• Kind of makes you want to run through the house with scissors, doesn’t it?!


Now here is the thought I had to day while reading this.

While we, who are reading this, are the kids who grew up in this life style we are also the adults to are preventing our kids from living that way.

Now I concede that today’s world isn’t the same as it was back then.

I also concede that we as parents should desire to give our kids more then what we had.

But is the internet, plasma TV, DVD Player, Playstation, Cell Phone, and what ever great new gadget we have really better then being a kid on a hot summer day, stretching our mind, and imagination learning how to build a go-cart the hard way, by trial and error, and learning from our mistakes. Or Playing a game of baseball at the local park with the neighborhood kids, then drinking kool-aid. Man that stuff was good on those HOT days in the summer.


I thought I might share a short list of life lessons that I remember still today from when I was a Kid.


We had an old buckskin horse, his name was Chief. I wasn’t old enough to see over his back yet, but… I was able to get a halter and lead rope on him, get him into the barn and from there managed to get a saddle on his back and a bridle on his head. I even was able to get my short self into the saddle. I ended up cracking a rib that day when I learned that old Chief could stop from a dead run fast enough to through me right over his head. What did I learn? First that with enough determination and thought I was able to do things that at first seem impossible. I also learned to respect nature, and the creatures that live in it. Not to fear nature, but to respect it.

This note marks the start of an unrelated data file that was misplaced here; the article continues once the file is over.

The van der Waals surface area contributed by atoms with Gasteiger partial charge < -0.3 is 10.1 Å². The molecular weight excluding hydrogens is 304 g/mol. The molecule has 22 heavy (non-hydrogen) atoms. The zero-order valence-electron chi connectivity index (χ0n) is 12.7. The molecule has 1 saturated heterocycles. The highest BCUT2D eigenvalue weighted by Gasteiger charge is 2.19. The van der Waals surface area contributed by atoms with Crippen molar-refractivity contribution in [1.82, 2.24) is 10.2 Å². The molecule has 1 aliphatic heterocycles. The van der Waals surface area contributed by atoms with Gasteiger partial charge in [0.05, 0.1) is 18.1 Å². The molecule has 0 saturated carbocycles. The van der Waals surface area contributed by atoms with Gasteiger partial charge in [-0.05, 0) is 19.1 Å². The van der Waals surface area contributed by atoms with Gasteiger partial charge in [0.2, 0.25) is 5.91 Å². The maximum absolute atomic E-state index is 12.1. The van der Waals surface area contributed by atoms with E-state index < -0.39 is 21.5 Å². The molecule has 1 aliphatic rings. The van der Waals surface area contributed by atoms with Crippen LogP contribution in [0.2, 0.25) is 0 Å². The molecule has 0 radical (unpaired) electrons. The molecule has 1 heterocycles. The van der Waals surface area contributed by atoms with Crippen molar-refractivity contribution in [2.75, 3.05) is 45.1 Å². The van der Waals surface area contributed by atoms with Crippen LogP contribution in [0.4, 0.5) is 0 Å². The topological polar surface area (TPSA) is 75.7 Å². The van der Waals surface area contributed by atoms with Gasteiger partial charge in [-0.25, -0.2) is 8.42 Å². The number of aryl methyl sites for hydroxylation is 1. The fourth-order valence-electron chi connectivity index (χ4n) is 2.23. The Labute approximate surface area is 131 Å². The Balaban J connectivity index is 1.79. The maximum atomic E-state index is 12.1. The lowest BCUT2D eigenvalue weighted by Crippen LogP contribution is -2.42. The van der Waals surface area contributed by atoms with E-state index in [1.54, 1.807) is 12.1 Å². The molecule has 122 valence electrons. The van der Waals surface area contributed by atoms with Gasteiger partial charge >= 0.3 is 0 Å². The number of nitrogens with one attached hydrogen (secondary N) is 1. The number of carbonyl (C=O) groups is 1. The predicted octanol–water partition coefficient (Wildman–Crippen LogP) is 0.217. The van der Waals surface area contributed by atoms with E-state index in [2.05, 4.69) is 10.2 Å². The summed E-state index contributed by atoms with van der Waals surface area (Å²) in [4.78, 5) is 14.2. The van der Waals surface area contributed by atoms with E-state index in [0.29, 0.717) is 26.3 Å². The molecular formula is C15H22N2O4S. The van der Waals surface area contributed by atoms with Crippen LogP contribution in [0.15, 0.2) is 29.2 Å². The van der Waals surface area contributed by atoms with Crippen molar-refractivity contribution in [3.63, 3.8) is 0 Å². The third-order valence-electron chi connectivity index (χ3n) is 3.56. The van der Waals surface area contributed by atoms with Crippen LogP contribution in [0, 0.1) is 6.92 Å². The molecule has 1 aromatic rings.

I had a sweet black dirt bike, peddle type, back in the late 70’s or early 80’s

One day I found an old wood box that must have been about 3 feet tall, I also found an even older piece of plywood in one of our out buildings. More like a half sheet of plywood, so as you can imagine a 4 foot piece of wood rotten wood resting on a 3 foot tall box made a pretty steep ramp. I remember getting as far back as possible thinking I would really need the speed… Must have been 200 yards away from the ramp. I don’t think the distance helped much, but the anticipation as the wind hit me in the face as I peddled hard was AWESOME. I hit the rotten wood and cleared the box and felt like an eagle. I did this a couple more times and really thought I may have found a new carrier. Anyway on the 3 or 4th run I hit the plywood and it snapped in two… I drove head long into this wooden create, and low and behold that stopped me just has fast as old chief did in the last story. Bike and I both went for a heck of a ride, and I think I may have broken another rib that day.

What did I learn? That broken ribs hurt…

That sometimes with great achievement, we also face great pain.

And don’t use rotten plywood to build a ramp.


I was one of those kids that left when the sun came up and came home when the sun went down. I would swim, fish, hunt, play, what ever fit the bill for the day. It was a good way to be a kid.


What life lessons to you remember from before the age of say 10 or so that you learned on your own?



  1. Paul said,

    Very interesting.

  2. Dave K said,

    Cool post. Keep up the good work.